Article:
Earlier this month, for a forthcoming article in Rolling Stone about President Obama’s Afghanistan policy, I interviewed Representative Jim McGovern (D.-Mass.), who’s called on the White House to declare its “exit strategy.” A majority of the Democratic caucus in the House of Representatives backed McGovern’s call, and polls show that something like two-thirds or three-quarters of Democrats around the country believe that the war in Afghanistan isn’t worth fighting.
As McGovern points out in the interview below, in Congress some Democrats are reluctant to challenge President Obama. But McGovern says: “The further we get sucked into this war, the harder it will be to get out of it.”
Q. What do you think about General McChrystal’s call for more US forces in Afghanistan?
MCGOVERN: “To me the issue is more than about sending troops. The question is, what is our policy? There’s no clear mission. I offered an amendment to the defense authorization bill a few months ago that would have required the secretary of defense to submit to Congress his exit strategy for the military in Afghanistan. And we had 138 votes. Barack Obama said on 60 Minutes, we need an exit strategy. [Secretary of Defense] Gates has said, we need an exit strategy. What is so controversial about asking them to provide an exit strategy? I’m not looking for a date certain. But what they need to tell us is, at what point does the military contribution to the political solution end? And when do our troops come home?
“I don’t know what the policy is. Is the policy to defeat all the Taliban and create a Jeffersonian democracy in Afghanistan? Well, we just had an election, and President Karzai stuffed the ballot boxes. By all accounts, this was a mess of an election! And so, we’re gonna put our confidence in this government? The government we are now supporting is corrupt, incompetent, and engaged in election fraud.
“We want this administration not to send 40,000 troops. And we want them to define policy. Right now the fight is over, do you go with McChrystal or do you go with [Vice President] Biden? I’d rather go with Biden than McChrystal, but the Biden solution has some problems, too. The further we get sucked into this war, the harder it will be to get out of it.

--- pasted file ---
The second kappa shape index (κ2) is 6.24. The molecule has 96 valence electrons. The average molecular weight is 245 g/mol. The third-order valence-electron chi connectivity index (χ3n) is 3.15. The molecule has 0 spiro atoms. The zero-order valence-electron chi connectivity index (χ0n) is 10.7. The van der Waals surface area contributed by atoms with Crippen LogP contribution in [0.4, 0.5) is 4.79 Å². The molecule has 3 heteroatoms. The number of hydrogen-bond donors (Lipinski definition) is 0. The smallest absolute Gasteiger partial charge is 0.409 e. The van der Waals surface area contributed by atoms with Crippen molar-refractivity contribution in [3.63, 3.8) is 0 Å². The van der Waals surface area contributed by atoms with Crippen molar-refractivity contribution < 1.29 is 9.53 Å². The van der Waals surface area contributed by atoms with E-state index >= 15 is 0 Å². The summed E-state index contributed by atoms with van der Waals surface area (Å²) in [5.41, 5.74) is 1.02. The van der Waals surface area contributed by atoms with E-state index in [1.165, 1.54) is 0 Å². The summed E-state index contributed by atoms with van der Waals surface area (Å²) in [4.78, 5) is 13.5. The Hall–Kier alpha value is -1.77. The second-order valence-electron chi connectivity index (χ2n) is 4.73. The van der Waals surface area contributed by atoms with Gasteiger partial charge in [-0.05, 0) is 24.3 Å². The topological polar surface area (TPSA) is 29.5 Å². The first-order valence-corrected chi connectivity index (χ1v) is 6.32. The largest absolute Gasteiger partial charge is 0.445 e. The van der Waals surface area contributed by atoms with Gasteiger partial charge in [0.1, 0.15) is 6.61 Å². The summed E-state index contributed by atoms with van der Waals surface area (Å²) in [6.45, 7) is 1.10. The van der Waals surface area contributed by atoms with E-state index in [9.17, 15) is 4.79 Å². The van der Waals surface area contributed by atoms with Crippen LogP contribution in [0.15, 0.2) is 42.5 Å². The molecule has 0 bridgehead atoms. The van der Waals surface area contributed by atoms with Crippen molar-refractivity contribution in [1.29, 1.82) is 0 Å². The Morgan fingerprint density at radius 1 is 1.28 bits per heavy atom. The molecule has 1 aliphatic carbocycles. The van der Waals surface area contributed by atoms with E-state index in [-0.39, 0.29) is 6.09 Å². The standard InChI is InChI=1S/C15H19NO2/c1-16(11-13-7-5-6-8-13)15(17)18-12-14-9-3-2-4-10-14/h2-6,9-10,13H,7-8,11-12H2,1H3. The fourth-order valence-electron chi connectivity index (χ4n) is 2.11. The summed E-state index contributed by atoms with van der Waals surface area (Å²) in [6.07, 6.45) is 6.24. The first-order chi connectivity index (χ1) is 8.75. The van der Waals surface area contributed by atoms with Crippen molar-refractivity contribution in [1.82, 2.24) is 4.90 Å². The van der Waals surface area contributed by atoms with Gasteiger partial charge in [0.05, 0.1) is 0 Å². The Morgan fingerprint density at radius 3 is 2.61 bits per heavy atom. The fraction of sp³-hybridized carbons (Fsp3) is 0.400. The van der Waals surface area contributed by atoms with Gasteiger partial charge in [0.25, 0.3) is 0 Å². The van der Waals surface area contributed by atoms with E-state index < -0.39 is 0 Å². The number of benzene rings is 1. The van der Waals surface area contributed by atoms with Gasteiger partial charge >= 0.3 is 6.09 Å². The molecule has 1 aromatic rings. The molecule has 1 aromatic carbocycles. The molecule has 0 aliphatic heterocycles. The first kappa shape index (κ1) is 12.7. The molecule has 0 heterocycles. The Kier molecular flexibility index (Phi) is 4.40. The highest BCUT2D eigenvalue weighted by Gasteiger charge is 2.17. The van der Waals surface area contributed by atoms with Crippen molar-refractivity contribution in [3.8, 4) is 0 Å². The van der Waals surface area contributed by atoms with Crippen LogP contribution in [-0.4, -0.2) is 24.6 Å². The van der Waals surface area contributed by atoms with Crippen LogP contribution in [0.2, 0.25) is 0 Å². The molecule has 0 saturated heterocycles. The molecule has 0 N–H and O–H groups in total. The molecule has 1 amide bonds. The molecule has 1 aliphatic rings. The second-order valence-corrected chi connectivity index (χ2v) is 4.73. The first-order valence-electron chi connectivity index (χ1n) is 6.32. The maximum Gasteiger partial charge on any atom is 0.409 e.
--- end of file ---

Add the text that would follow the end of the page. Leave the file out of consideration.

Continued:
“I voted for the authorization to use force right after 9/11 to go after Al Qaeda. That authorization was very specific about going after Al Qaeda. It said nothing about what we’re doing now. Al Qaeda’s in Pakistan. Osama bin Laden moved to a different neighborhood. And in some ways it’s a safer neighborhood, because the U.S. military can’t do whatever it wants in Pakistan. So, OK, what are we doing? Help define it for us.”
Q. McChrystal seems to be challening the president directly. He said in London that Biden’s strategy is wrong.
MCGOVERN: “You can argue whether a lot of the statements and leaks that have come from the generals are appropriate. When you’re having a policy review, this is kind of an odd way to do it, when you have generals speaking to the press left and right, and giving speeches left and right. Putting that aside, I go back to my question, what is the definition of our mission? What I’m looking for is some clarity. McChrystal says, it we get more troops, this conflict is winnable. What does winnable mean? Answer the question! At what point do you seeing this winding up? What are you trying to do? If we’re trying to build a good government, I wouldn’t trust Karzai to tell me the time of day.”
Q. What’s the overall feeling like on Capitol Hill?